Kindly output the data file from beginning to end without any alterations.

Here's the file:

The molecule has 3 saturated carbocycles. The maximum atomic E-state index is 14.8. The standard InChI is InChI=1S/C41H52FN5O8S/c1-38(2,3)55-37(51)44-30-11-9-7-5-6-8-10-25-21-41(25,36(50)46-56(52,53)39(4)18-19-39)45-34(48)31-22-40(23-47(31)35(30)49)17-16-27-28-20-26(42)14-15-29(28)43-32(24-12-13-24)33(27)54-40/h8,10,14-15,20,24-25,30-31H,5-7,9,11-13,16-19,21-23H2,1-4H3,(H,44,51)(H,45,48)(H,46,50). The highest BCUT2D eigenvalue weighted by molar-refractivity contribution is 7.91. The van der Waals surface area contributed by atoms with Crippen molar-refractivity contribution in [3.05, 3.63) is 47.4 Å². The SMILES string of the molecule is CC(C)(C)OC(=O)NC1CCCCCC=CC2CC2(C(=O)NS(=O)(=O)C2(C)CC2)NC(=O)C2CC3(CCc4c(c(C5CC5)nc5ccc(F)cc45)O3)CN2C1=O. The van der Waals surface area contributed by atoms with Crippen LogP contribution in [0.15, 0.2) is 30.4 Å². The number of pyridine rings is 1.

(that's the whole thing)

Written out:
The molecule has 3 saturated carbocycles. The maximum atomic E-state index is 14.8. The standard InChI is InChI=1S/C41H52FN5O8S/c1-38(2,3)55-37(51)44-30-11-9-7-5-6-8-10-25-21-41(25,36(50)46-56(52,53)39(4)18-19-39)45-34(48)31-22-40(23-47(31)35(30)49)17-16-27-28-20-26(42)14-15-29(28)43-32(24-12-13-24)33(27)54-40/h8,10,14-15,20,24-25,30-31H,5-7,9,11-13,16-19,21-23H2,1-4H3,(H,44,51)(H,45,48)(H,46,50). The highest BCUT2D eigenvalue weighted by molar-refractivity contribution is 7.91. The van der Waals surface area contributed by atoms with Crippen molar-refractivity contribution in [3.05, 3.63) is 47.4 Å². The SMILES string of the molecule is CC(C)(C)OC(=O)NC1CCCCCC=CC2CC2(C(=O)NS(=O)(=O)C2(C)CC2)NC(=O)C2CC3(CCc4c(c(C5CC5)nc5ccc(F)cc45)O3)CN2C1=O. The van der Waals surface area contributed by atoms with Crippen LogP contribution in [0.15, 0.2) is 30.4 Å². The number of pyridine rings is 1.